1. PRESENTS. IT’S NOT that I don’t like them, but… No, actually I do dislike them. I have this split response torn between extremes, the manic and the depression.
2. At first, a gift feels full of possibility – all the possibility in the world. Really I’m talking about here the “idea of a gift.” It’s all expectation and anticipation and that anything could be contained therein, anything that might make me feel connected and loved and, I don’t know, good. I’m sure scientists have studied this and that presents must activate the same part of the brain as heroin. But, there’s the part afterwards when the wrapping paper is torn and the ribbons balled up and whatever was concealed inside is made tangible. Real. Not so full of anything but only one thing.
3. You, my fine reader, are probably thinking get her to a shrink. Indeed, my feelings here deserve some sort of analysis. And, I can, in fact, date this all to my 7th birthday, the first without my sisters who were both off in college. I was alone in my parents’ glass house at the top of the hill (a bit like a modernist fairy castle) the windows peering out the tops of trees, and my mother swishes past in her shoes and skirt from work. All I can see are her legs, the skirt’s hem. It’s beige, her shoes beige. She’s forgotten to get my present. Hushes and whispers and a few swear words are uttered. There is a sinking feeling in my lungs, swamped, as they are, as it dawns on me that she has forgotten my birthday. She rushes out and returns, and there is a gift…. a boxed set of the Chronicles of Narnia, which is all sorts of wrong: A) I didn’t want books. I wanted something bigger – more expensive, more special, proof that I am special. B) My mom scoffs at Narnia; it’s so Christian, though then she buys the books for me. C) Of course, there’s the problem that the present is suffused with disappointment. I still see the day and remember the sun’s slicing through the trees as sadness, the games played with my friends and being convinced I was losing every one. I think I had a tantrum. In fact, of this I am sure.
4. You, you’re probably thinking: I’d just come here for a nice little Christmas story maybe with a dash of family angst to make me feel better for sitting through Aunt Peg’s candied yams. And I did set out to write about the chocolate my family consumed at Christmas, and how the chocolate covered cherries and Droste chocolate oranges encoded a kind of class aspiration. Then there was my dad with his penchant for hard candy as expressed in a book (yes, book) of Lifesavers.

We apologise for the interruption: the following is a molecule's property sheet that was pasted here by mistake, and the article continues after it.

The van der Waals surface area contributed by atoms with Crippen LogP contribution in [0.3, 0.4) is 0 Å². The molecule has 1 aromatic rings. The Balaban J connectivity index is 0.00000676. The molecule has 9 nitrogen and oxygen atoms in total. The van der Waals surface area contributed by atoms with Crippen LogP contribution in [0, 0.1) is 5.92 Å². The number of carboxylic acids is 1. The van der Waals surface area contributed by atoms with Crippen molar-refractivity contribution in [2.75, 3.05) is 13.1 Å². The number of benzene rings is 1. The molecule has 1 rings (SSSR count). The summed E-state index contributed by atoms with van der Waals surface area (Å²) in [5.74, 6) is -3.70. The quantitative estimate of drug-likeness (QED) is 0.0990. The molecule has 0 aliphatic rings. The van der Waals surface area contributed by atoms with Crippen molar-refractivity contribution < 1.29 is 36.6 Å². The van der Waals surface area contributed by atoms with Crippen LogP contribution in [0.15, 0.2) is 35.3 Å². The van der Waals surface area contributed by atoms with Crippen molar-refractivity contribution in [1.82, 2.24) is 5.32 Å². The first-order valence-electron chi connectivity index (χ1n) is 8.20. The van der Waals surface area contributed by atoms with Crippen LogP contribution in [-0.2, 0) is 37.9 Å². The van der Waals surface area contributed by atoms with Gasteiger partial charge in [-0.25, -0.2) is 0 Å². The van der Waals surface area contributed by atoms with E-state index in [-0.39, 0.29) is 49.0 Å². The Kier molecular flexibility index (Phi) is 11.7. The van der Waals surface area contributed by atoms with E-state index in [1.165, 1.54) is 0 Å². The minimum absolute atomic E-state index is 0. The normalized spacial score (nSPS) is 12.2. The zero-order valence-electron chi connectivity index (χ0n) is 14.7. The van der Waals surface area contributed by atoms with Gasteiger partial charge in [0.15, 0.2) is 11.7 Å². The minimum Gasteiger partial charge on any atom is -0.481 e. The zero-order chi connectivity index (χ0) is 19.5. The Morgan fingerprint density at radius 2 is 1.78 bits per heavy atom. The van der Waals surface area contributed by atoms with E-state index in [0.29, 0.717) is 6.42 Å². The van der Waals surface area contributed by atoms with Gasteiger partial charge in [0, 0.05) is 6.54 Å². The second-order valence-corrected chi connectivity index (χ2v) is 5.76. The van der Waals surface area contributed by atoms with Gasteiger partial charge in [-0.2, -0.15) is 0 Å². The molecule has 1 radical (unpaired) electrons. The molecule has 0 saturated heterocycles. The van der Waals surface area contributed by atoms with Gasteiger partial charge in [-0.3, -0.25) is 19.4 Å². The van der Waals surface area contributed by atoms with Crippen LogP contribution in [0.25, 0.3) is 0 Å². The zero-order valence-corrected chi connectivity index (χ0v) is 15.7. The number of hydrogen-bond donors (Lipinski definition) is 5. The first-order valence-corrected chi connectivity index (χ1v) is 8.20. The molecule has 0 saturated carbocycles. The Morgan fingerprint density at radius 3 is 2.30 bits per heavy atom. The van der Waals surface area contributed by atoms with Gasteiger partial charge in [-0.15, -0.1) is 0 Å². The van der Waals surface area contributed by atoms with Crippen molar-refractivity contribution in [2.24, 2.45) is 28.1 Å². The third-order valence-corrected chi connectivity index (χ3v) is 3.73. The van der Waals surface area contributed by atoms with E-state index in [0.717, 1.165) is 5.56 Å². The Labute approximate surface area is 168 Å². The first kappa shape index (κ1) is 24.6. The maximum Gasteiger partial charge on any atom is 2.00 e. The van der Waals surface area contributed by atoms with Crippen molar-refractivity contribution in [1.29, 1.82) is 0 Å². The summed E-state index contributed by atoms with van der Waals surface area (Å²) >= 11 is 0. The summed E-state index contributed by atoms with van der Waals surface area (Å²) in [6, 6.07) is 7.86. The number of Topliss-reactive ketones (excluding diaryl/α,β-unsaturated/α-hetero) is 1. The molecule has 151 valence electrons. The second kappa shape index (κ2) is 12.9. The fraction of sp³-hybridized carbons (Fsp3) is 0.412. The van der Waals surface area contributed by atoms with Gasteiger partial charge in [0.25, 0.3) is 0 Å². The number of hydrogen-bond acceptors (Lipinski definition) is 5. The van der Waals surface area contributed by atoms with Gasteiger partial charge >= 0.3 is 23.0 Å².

5. I’d wanted to describe waking on Christmas morning and eating all the Hershey’s Kisses (ah, the very words “Kisses” and “Lifesavers”) and standing by the tree desperate to open my presents. But, I was forbidden to – and forbidden from waking anyone up until after eight. Before me is a tree full of gifts, dazzling in red and green and silver paper bedecked with sparkling ribbons, and all I can do is shake the boxes and read the hints written on the cards. (In my family all gift tags had to include clues like: “Bigger than a bed bug, smaller than a book.” Or, “For your favorite activity…”). So here it is, maybe 5:15 AM, just me, the tree, the smell of pine and a lot of bad chocolate. Why didn’t my friends have to wait, or why did they get to open one present or five or three all before their parents woke? Here we all had to open the presents together, one at a time, taking turns, patiently as my sister, say, guessed at the clue on her card, or my dad carefully unstuck each piece of tape, preserving the paper while in the background my mom, sisters and I utter respectful coos. It was enough to kill a kid. So, I was off my head on cheap Kisses and hoping I could hide the foil wrappings deep enough in the trashcan to avoid getting in trouble.
6. This year (like every year) part of me is tempted to ask my husband if we could dispense with gifts. I like the possibility of them more than the reality. I like that suspension when a present can be anything, and the deflation of opening is held at bay. Funny, now it occurs to me that this is the element my family tried to draw out as long as possible.
7. One thing, and one alone (No, that’s a lie. There are a few things.) holds me back. It’s not that we have kids, and they’d be deprived. We don’t. It’s my mother. First she cancelled Easter when I was 10, saying: “Why do we need it? We’re not even Christian.” I wanted to say, “Mom, it’s Easter baskets and chocolate rabbits and Ellen and Gale (my sisters) never got it cancelled on them.” They were off at college, and she was rather cynical, something I appreciate deeply now, so there goes Easter, dispatched like the Tooth Fairy. Next, she’s waging war on Christmas. Truly this is a war of attrition, fought like a terrorist, ganging up on my dad and fraught with heavy sighs and Christmas Eve battles, sulking and slammed doors.
8. Also now, thinking about it, I’m sure both my parents’ responses to Christmas, my father’s giving tons of gifts and my mother’s wanting to ban them, goes back to their own childhoods in the Depression. My father’s family lost everything; his mom was institutionalized and he was threatened with being sent to the orphanage. My mother’s family lost a home but was pretty much okay, but I can imagine how fraught the holidays were in both their families.